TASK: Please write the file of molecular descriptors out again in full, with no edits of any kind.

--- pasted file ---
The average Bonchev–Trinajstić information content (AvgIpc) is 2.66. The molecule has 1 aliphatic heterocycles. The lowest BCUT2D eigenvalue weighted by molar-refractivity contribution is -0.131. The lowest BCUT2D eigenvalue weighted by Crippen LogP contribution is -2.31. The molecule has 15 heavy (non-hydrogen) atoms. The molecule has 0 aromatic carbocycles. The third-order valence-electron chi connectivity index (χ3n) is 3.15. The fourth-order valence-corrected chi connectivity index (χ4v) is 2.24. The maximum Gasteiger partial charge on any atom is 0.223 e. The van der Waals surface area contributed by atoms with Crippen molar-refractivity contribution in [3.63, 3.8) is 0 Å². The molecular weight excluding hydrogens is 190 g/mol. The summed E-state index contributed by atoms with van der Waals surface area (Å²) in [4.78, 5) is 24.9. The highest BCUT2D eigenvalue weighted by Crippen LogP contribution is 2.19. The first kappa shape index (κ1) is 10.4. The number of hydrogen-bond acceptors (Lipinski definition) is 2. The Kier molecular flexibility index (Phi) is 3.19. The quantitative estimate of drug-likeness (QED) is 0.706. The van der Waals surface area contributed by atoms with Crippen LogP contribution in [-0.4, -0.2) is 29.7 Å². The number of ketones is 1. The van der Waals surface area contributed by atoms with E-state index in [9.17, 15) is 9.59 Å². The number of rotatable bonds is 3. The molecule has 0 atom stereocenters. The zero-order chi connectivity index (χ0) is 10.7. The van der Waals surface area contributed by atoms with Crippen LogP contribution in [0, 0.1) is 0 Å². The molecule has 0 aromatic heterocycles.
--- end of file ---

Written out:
The average Bonchev–Trinajstić information content (AvgIpc) is 2.66. The molecule has 1 aliphatic heterocycles. The lowest BCUT2D eigenvalue weighted by molar-refractivity contribution is -0.131. The lowest BCUT2D eigenvalue weighted by Crippen LogP contribution is -2.31. The molecule has 15 heavy (non-hydrogen) atoms. The molecule has 0 aromatic carbocycles. The third-order valence-electron chi connectivity index (χ3n) is 3.15. The fourth-order valence-corrected chi connectivity index (χ4v) is 2.24. The maximum Gasteiger partial charge on any atom is 0.223 e. The van der Waals surface area contributed by atoms with Crippen molar-refractivity contribution in [3.63, 3.8) is 0 Å². The molecular weight excluding hydrogens is 190 g/mol. The summed E-state index contributed by atoms with van der Waals surface area (Å²) in [4.78, 5) is 24.9. The highest BCUT2D eigenvalue weighted by Crippen LogP contribution is 2.19. The first kappa shape index (κ1) is 10.4. The number of hydrogen-bond acceptors (Lipinski definition) is 2. The Kier molecular flexibility index (Phi) is 3.19. The quantitative estimate of drug-likeness (QED) is 0.706. The van der Waals surface area contributed by atoms with Crippen LogP contribution in [-0.4, -0.2) is 29.7 Å². The number of ketones is 1. The van der Waals surface area contributed by atoms with E-state index in [9.17, 15) is 9.59 Å². The number of rotatable bonds is 3. The molecule has 0 atom stereocenters. The zero-order chi connectivity index (χ0) is 10.7. The van der Waals surface area contributed by atoms with Crippen LogP contribution in [0, 0.1) is 0 Å². The molecule has 0 aromatic heterocycles.